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ESOP Regulatory Rulings 1990-2017
by Corey Rosen
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You also may be interested in our related publication ESOP and 401(k) Plan Employer Stock Litigation Review 1990-2017, which categorizes court decisions in ESOP and 401(k) company stock cases from 1990 through mid-2017 and provides brief summaries for the ESOP-related decisions and, starting in 2010, most 401(k) cases.
Format: Perfect-bound book, 32 pages
Dimensions: 8.5 x 11 inches
Edition: 7th (August 2017)
Status: In stock
Banks and Thrift Institutions
Definition of Employer Securities
Distribution Requirements, Procedures, and Taxation
Eligibility, Vesting, and Allocation Issues
Federal Contractor Reimbursement
Leveraged ESOP Issues
Limited Liability Companies
Mergers and Reorganizations
PAYSOPs (Payroll-Based Stock Ownership Plans)
Pension Plan Reversions
S ESOP Corporation Anti-Abuse Rules
S Corporation Issues Other Than Anti-Abuse Rules
Sale of Stock to an ESOP (Including 1042 Issues)
From "S Corporation Issues Other Than Anti-Abuse Rules"Floor price agreements. PLR 200914019 and PLR 200827008: The IRS confirmed its position that an S corporation ESOP sponsor may provide a guaranteed or floor price arrangement for ESOP participants without violating the "one class of stock" restriction generally applicable to S corporations.
Temporary ownership of shares. IRS Revenue Procedure 2003-23. Provided that the temporary holding of company stock by an IRA trust established to roll over a distribution does not violate S corporation rules by creating an impermissible shareholder.
Permitted year. IRS Rev. Proc. 2002-38. Provided that the taxable year of an ESOP S corporation must be a "permitted" year, meaning a calendar year except in very limited circumstances. Fiscal year S corporations where the ESOP owns a majority, but not all, of the capital stock of the corporation may not use the exception that permits the corporation to retain the taxable year of its sole owner (i.e., the ESOP). It appears these corporations must now change their fiscal years to the calendar year unless they petition the IRS and receive approval to retain their fiscal years. Companies that retained their fiscal year and did not use the automatic approval process may be eligible for grandfathering under the ruling.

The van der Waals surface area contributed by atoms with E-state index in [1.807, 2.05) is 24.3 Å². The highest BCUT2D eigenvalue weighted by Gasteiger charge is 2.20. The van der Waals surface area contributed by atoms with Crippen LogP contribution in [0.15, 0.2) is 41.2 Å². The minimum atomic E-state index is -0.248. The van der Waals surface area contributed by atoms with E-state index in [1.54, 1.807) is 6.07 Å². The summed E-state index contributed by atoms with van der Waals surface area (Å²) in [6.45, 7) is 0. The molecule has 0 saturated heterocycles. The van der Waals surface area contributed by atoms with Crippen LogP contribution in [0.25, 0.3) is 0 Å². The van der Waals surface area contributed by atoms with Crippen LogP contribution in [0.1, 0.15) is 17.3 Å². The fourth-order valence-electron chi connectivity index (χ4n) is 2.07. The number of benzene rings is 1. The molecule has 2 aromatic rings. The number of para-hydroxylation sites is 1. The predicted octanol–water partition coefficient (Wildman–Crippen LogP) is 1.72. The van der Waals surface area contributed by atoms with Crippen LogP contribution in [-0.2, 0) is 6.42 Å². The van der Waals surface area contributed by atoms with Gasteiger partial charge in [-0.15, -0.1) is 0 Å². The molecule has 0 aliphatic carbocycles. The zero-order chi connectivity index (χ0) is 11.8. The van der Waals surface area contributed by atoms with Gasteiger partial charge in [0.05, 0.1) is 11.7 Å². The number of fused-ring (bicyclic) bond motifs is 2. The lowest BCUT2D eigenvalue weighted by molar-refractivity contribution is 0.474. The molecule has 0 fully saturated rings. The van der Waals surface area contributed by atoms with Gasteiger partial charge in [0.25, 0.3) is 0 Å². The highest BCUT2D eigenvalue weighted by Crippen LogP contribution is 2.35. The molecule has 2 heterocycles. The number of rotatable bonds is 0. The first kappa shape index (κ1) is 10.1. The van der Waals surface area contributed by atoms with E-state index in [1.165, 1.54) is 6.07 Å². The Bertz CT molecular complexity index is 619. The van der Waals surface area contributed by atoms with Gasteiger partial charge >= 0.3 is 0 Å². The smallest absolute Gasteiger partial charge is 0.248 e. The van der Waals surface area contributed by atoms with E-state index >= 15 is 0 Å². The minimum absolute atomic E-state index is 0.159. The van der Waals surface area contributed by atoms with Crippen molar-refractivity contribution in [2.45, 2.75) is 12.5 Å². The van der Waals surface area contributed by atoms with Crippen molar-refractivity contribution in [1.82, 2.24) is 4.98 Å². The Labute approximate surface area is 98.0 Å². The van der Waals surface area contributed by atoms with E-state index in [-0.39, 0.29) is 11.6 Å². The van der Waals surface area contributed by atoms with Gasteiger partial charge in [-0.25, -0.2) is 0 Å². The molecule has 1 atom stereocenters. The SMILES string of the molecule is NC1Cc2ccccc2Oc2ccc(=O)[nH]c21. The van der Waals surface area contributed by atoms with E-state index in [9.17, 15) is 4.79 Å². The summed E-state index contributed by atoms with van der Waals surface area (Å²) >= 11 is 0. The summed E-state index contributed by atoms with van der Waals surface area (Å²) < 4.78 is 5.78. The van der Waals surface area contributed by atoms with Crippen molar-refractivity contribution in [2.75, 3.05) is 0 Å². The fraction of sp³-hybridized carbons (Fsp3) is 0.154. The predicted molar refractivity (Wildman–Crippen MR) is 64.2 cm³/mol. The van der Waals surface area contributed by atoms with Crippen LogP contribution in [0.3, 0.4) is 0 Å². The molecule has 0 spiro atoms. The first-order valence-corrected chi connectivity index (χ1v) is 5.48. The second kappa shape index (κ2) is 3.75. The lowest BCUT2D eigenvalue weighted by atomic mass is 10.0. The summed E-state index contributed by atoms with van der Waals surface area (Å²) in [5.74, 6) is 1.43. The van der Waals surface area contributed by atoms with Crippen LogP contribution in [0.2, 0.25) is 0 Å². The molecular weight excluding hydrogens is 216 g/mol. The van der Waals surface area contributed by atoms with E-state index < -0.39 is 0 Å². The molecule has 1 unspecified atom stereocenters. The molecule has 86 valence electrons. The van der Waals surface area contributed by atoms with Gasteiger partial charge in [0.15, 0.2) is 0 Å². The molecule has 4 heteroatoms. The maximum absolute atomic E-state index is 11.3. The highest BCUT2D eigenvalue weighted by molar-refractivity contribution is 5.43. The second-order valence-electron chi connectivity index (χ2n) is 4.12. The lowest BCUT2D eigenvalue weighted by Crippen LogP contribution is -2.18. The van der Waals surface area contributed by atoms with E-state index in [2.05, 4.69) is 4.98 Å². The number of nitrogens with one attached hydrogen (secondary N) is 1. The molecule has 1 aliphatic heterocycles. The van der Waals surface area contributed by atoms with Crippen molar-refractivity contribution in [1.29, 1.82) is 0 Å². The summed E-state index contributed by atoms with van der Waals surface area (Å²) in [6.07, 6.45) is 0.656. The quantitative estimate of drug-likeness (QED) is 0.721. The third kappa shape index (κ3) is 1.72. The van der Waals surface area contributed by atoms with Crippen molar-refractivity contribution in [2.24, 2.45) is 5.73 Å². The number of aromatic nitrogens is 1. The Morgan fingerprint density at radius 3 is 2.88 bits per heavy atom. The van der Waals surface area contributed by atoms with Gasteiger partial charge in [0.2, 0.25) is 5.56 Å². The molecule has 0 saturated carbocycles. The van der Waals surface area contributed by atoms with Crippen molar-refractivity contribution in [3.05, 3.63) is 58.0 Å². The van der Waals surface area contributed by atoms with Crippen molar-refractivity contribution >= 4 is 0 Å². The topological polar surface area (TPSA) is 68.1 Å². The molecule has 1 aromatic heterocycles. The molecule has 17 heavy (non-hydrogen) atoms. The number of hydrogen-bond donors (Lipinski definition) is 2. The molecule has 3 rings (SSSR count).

Temporary ownership of shares. PLR 200122034: Ruled that transient ownership of shares by an ESOP participant receiving a distribution from an S ESOP and rolling them into an IRA will not cause a violation of the prohibited ownership rules for S corporations.
Earnings on unallocated shares. PLR 200014043: Ruled earnings on unallocated shares can be used to repay an ESOP loan.
Right to elect benefit form. IRS Final Regulations (T.D. 8806): Final regulations ruling that the amendment of an S corporation ESOP to eliminate participants' right to elect benefit distributions in the form of company stock does not violate the protected benefit rules under Section 411(d)(6).
Reconversion. PLR 199952072: Ruled that a company that converts from S to C status in order for sellers to an ESOP to take advantage of Section 1042 tax deferral treatment cannot then reconvert to S status before five years have passed. The ruling also noted that the company could not become a qualifying S corporation subsidiary if acquired by an S corporation within five years.
Repayment of loan. PLR 199938052: Ruled that earnings on allocated shares in an S corporation cannot be used to repay an ESOP loan, but earnings on unallocated shares can (this was later changed by legislation; current law allows earnings on either kinds of shares to be used to repay a loan).
Repayment of loan. PLR 199948038: In a second ruling on the issue of using earnings on ESOP shares to repay an S ESOP corporation loan, the IRS ruled that earnings on unallocated shares could be used. This ruling did not address the issue of earnings on allocated shares.
Tacking period. PLR 200003014: Ruled that company stock will constitute "qualified securities" under Section 1042 and that the selling shareholders' holding period for purposes of the three-year holding period requirement prior to sale to an ESOP will include the period during which the company was an S corporation.
Distributions in S Corporations Are Not Annual Additions: In PLR201424030 (March 20, 2014), the IRS ruled that distributions in a 100% ESOP-owned S corporation are not annual additions. The company will allocate the distributions based on relative share balance. The company said that its earnings exceeded its cash needs.